Australians who are deaf or hard of hearing will be able to have phone conversations in near real-time thanks to a new 24/7 captioned relay service switched on today.
Captioned relay, provided under the National Relay Service (NRS), allows callers to speak directly to the other person using a landline or mobile and have the responses captioned by a relay operator using voice recognition software.
The person with the hearing impairment can view the captions with just a 1-2 second delay over the web, on a smartphone/tablet or on specially designed captioned telephony handsets.
“Captioned relay is an important new service for people who are hard of hearing because they can have easy flowing conversations without the stilted delays of speaking through text messages” said ACCAN CEO Teresa Corbin.
The NRS is an Australia-wide phone service at no additional cost for people who are deaf or have a hearing speech impairment. It now offers eight different call options.
In July the NRS introduced two new options: vide relay and SMS relay. The former allows Deaf Australians to contact people or services by making a video call in their first language, Auslan. The message is then interpreted into English and spoken to the recipient by the NRS relay officer, who signs responses back to the caller.
SMS relay enables users to send text messages to people or services that don’t use SMS, simply by sending a text to the NRS relay officer who relays the messages by voice to the recipient and sends responses back by text.
Captioned relay is particularly attractive because it is the closest NRS call option to an ordinary phone call and the one where the NRS operator is most in the background. WHile many in the Deaf community, particularly those who are non-verbal, will continue to user the NRS offerings such as video relay, captioned relay is expected to be heavily adopted by seniors and others who have developed hearing impairments but can still speak.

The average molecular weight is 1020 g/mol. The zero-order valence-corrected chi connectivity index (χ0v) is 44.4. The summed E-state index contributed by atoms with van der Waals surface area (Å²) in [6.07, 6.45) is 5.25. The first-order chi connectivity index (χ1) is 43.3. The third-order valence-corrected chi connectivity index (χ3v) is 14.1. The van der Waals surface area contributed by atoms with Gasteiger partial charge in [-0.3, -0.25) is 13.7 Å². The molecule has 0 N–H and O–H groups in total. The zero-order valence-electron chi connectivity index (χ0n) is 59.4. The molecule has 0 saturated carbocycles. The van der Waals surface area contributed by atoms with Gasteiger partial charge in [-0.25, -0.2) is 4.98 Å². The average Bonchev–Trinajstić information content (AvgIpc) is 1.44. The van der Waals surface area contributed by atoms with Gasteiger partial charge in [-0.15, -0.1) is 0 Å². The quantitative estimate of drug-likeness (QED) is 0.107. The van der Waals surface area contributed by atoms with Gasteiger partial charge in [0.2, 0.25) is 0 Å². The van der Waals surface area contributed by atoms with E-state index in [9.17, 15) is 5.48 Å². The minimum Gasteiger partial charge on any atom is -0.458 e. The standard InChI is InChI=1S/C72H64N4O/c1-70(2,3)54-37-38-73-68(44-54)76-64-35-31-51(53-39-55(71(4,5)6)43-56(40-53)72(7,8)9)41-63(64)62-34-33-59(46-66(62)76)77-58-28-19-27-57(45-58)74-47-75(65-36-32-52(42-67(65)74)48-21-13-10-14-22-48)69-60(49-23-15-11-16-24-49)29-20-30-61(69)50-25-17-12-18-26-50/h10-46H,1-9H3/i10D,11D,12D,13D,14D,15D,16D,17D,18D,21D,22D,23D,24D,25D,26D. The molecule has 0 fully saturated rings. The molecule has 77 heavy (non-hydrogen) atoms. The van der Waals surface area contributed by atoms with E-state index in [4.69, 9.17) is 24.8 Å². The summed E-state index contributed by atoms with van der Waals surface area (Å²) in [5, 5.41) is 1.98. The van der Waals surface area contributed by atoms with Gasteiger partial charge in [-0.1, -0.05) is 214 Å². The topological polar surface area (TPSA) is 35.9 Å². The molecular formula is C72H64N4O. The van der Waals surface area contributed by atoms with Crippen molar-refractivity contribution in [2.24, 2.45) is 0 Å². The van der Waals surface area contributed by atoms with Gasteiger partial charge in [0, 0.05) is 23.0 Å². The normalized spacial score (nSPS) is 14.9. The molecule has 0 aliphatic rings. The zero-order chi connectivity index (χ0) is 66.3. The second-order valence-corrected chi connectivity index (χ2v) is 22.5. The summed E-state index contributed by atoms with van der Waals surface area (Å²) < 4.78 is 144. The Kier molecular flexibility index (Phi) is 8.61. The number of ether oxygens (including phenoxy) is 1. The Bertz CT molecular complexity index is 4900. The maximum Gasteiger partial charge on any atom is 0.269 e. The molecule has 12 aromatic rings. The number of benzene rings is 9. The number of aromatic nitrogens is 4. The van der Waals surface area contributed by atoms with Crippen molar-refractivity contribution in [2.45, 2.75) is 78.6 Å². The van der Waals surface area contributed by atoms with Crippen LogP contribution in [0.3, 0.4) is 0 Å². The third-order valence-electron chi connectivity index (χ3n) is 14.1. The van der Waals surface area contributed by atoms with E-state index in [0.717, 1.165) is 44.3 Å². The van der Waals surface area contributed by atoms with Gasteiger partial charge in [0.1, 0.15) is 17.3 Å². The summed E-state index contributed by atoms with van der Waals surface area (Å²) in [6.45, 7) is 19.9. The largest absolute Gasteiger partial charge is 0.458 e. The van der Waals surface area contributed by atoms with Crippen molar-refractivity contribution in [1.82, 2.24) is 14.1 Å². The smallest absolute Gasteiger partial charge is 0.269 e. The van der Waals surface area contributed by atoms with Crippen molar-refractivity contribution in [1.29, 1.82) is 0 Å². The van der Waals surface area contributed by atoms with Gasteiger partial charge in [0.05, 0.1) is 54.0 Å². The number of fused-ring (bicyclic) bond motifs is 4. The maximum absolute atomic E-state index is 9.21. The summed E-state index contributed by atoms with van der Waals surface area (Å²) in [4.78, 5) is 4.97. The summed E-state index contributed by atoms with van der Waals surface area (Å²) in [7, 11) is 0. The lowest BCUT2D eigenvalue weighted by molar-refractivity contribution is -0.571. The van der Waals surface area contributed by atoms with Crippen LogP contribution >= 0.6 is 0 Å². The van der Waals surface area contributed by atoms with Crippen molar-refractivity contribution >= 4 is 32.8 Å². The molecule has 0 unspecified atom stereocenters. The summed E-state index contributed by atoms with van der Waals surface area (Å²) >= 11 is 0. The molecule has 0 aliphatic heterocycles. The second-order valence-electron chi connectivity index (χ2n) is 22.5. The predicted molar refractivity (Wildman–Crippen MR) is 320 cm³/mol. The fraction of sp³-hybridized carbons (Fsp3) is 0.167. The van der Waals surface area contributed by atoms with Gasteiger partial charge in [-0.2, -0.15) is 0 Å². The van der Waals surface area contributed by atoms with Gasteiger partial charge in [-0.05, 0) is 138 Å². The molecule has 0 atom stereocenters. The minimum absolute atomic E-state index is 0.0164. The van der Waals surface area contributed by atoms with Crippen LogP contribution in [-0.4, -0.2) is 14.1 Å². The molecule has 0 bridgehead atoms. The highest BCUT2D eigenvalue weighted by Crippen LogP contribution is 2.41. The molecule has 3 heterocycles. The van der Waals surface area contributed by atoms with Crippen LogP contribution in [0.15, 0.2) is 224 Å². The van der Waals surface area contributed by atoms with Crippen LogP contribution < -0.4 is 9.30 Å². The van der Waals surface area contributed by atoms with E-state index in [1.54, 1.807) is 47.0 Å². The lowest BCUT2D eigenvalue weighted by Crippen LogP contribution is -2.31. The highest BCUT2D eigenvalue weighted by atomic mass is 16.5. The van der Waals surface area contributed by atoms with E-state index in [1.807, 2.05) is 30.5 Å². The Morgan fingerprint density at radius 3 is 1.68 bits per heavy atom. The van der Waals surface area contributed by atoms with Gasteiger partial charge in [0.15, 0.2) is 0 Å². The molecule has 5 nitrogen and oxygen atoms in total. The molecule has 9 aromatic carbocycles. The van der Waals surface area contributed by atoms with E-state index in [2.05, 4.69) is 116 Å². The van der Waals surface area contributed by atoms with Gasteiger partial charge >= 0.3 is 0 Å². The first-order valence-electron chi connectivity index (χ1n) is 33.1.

“Growing old is universal and it sometimes leads to hearing or other impairments, so services such as the NRS are vital to safeguarding welfare and access to communications for an ageing population,” said Nan Bosler, president of the Australian Seniors Computer Clubs Association.
While anyone with an internet connection and a phone will be able to access caption relay, a private operator, AccessComm, if offering limited numbers of landline handsets white conatain built-in screens to display the captions.
While traditional TTY handsets provide similar functionality to captioned relay, the TTY is a dated analogue technology which can only handle up to 45 words a minute, whereas captioned relay can match the speed of normal speech which is 150-180 words a minute.
The Australian Communication Exchange has previously conducted a limited four-year trial of captioned telephony.
Find more information about the NRS and the new captioned relay service at www.relayservice.gov.au